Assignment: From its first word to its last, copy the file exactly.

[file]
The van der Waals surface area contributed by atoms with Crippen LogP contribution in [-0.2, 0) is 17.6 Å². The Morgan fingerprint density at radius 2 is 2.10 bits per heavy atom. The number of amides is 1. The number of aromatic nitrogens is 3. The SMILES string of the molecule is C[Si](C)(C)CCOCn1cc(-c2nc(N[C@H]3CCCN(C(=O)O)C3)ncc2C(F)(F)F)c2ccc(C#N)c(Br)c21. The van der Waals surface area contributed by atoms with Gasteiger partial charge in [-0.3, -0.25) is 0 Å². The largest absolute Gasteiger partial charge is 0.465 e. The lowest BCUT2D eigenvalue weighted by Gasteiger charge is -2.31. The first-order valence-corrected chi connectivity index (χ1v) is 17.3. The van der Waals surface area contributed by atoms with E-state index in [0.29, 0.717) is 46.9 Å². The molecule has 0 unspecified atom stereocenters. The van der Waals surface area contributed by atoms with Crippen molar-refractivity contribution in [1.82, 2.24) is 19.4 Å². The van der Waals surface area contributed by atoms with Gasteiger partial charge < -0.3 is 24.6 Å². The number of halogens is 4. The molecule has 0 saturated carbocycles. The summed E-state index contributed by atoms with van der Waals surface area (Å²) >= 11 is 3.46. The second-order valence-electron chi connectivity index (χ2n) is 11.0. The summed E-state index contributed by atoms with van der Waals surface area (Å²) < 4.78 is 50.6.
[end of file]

The van der Waals surface area contributed by atoms with Crippen LogP contribution in [-0.2, 0) is 17.6 Å². The Morgan fingerprint density at radius 2 is 2.10 bits per heavy atom. The number of amides is 1. The number of aromatic nitrogens is 3. The SMILES string of the molecule is C[Si](C)(C)CCOCn1cc(-c2nc(N[C@H]3CCCN(C(=O)O)C3)ncc2C(F)(F)F)c2ccc(C#N)c(Br)c21. The van der Waals surface area contributed by atoms with Gasteiger partial charge in [-0.3, -0.25) is 0 Å². The largest absolute Gasteiger partial charge is 0.465 e. The lowest BCUT2D eigenvalue weighted by Gasteiger charge is -2.31. The first-order valence-corrected chi connectivity index (χ1v) is 17.3. The van der Waals surface area contributed by atoms with E-state index in [0.29, 0.717) is 46.9 Å². The molecule has 0 unspecified atom stereocenters. The van der Waals surface area contributed by atoms with Crippen molar-refractivity contribution in [1.82, 2.24) is 19.4 Å². The van der Waals surface area contributed by atoms with Gasteiger partial charge < -0.3 is 24.6 Å². The number of halogens is 4. The molecule has 0 saturated carbocycles. The summed E-state index contributed by atoms with van der Waals surface area (Å²) >= 11 is 3.46. The second-order valence-electron chi connectivity index (χ2n) is 11.0. The summed E-state index contributed by atoms with van der Waals surface area (Å²) < 4.78 is 50.6.